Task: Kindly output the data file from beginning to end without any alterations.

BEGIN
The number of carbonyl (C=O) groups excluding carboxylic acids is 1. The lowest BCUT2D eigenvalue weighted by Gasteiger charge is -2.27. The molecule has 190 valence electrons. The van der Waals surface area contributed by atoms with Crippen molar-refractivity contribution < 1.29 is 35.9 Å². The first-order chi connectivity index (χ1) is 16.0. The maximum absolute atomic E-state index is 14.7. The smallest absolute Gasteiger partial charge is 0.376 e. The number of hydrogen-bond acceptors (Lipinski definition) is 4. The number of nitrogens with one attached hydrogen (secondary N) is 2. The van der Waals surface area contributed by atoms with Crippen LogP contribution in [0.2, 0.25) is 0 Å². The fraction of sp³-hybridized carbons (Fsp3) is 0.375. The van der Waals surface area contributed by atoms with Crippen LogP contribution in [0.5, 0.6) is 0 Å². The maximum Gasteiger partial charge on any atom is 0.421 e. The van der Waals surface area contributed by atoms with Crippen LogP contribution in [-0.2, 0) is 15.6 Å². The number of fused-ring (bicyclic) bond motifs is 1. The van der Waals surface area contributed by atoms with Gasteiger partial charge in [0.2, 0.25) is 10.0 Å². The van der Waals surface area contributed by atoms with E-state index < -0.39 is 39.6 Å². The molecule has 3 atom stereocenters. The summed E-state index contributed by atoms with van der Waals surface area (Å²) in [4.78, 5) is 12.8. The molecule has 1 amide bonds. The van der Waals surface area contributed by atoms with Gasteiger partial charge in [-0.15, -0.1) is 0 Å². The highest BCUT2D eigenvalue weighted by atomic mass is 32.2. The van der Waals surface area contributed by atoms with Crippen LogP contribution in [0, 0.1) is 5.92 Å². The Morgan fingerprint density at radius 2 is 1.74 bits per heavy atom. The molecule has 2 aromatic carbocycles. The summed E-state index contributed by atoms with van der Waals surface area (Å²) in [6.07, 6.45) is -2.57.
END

The number of carbonyl (C=O) groups excluding carboxylic acids is 1. The lowest BCUT2D eigenvalue weighted by Gasteiger charge is -2.27. The molecule has 190 valence electrons. The van der Waals surface area contributed by atoms with Crippen molar-refractivity contribution < 1.29 is 35.9 Å². The first-order chi connectivity index (χ1) is 16.0. The maximum absolute atomic E-state index is 14.7. The smallest absolute Gasteiger partial charge is 0.376 e. The number of hydrogen-bond acceptors (Lipinski definition) is 4. The number of nitrogens with one attached hydrogen (secondary N) is 2. The van der Waals surface area contributed by atoms with Crippen LogP contribution in [0.2, 0.25) is 0 Å². The fraction of sp³-hybridized carbons (Fsp3) is 0.375. The van der Waals surface area contributed by atoms with Crippen LogP contribution in [0.5, 0.6) is 0 Å². The maximum Gasteiger partial charge on any atom is 0.421 e. The van der Waals surface area contributed by atoms with Crippen LogP contribution in [-0.2, 0) is 15.6 Å². The number of fused-ring (bicyclic) bond motifs is 1. The van der Waals surface area contributed by atoms with Gasteiger partial charge in [0.2, 0.25) is 10.0 Å². The van der Waals surface area contributed by atoms with E-state index < -0.39 is 39.6 Å². The molecule has 3 atom stereocenters. The summed E-state index contributed by atoms with van der Waals surface area (Å²) in [4.78, 5) is 12.8. The molecule has 1 amide bonds. The van der Waals surface area contributed by atoms with Gasteiger partial charge in [-0.15, -0.1) is 0 Å². The highest BCUT2D eigenvalue weighted by atomic mass is 32.2. The van der Waals surface area contributed by atoms with Crippen LogP contribution in [0, 0.1) is 5.92 Å². The Morgan fingerprint density at radius 2 is 1.74 bits per heavy atom. The molecule has 2 aromatic carbocycles. The summed E-state index contributed by atoms with van der Waals surface area (Å²) in [6.07, 6.45) is -2.57.